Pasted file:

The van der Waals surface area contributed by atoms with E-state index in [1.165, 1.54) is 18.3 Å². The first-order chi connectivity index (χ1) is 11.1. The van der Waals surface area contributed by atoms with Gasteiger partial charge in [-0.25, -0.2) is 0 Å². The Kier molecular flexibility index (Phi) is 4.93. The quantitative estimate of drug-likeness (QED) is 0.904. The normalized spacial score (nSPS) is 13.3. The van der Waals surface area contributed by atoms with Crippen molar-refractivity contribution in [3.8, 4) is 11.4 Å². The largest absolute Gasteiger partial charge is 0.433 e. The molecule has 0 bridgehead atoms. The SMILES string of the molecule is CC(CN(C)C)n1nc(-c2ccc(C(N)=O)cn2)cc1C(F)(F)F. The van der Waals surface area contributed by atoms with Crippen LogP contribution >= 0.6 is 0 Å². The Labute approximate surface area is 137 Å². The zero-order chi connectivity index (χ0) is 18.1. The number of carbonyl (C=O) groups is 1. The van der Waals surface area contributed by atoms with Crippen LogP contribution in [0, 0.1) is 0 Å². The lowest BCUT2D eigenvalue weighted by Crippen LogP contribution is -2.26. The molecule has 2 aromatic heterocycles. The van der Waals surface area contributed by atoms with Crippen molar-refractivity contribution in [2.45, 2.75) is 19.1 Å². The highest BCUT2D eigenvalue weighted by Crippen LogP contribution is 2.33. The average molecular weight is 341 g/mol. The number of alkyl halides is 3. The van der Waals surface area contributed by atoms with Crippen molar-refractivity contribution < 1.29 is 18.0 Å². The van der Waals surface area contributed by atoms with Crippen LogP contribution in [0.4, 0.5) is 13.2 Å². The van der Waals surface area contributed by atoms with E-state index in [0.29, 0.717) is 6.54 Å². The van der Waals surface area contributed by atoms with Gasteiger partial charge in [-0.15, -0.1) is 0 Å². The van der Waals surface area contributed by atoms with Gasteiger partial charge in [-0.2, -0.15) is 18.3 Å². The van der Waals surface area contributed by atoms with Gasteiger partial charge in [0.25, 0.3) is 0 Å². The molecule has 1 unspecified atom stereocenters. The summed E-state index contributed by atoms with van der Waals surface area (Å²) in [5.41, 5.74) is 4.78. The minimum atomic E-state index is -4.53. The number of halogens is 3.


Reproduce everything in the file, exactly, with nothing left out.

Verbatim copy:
The van der Waals surface area contributed by atoms with E-state index in [1.165, 1.54) is 18.3 Å². The first-order chi connectivity index (χ1) is 11.1. The van der Waals surface area contributed by atoms with Gasteiger partial charge in [-0.25, -0.2) is 0 Å². The Kier molecular flexibility index (Phi) is 4.93. The quantitative estimate of drug-likeness (QED) is 0.904. The normalized spacial score (nSPS) is 13.3. The van der Waals surface area contributed by atoms with Crippen molar-refractivity contribution in [3.8, 4) is 11.4 Å². The largest absolute Gasteiger partial charge is 0.433 e. The molecule has 0 bridgehead atoms. The SMILES string of the molecule is CC(CN(C)C)n1nc(-c2ccc(C(N)=O)cn2)cc1C(F)(F)F. The van der Waals surface area contributed by atoms with Crippen LogP contribution >= 0.6 is 0 Å². The Labute approximate surface area is 137 Å². The zero-order chi connectivity index (χ0) is 18.1. The number of carbonyl (C=O) groups is 1. The van der Waals surface area contributed by atoms with Crippen LogP contribution in [0, 0.1) is 0 Å². The lowest BCUT2D eigenvalue weighted by Crippen LogP contribution is -2.26. The molecule has 2 aromatic heterocycles. The van der Waals surface area contributed by atoms with Crippen molar-refractivity contribution in [2.45, 2.75) is 19.1 Å². The highest BCUT2D eigenvalue weighted by Crippen LogP contribution is 2.33. The average molecular weight is 341 g/mol. The number of alkyl halides is 3. The van der Waals surface area contributed by atoms with Crippen molar-refractivity contribution < 1.29 is 18.0 Å². The van der Waals surface area contributed by atoms with Crippen LogP contribution in [0.4, 0.5) is 13.2 Å². The van der Waals surface area contributed by atoms with E-state index in [0.29, 0.717) is 6.54 Å². The van der Waals surface area contributed by atoms with Gasteiger partial charge in [-0.15, -0.1) is 0 Å². The van der Waals surface area contributed by atoms with Gasteiger partial charge in [-0.2, -0.15) is 18.3 Å². The van der Waals surface area contributed by atoms with Gasteiger partial charge in [0.25, 0.3) is 0 Å². The molecule has 1 unspecified atom stereocenters. The summed E-state index contributed by atoms with van der Waals surface area (Å²) in [5.41, 5.74) is 4.78. The minimum atomic E-state index is -4.53. The number of halogens is 3.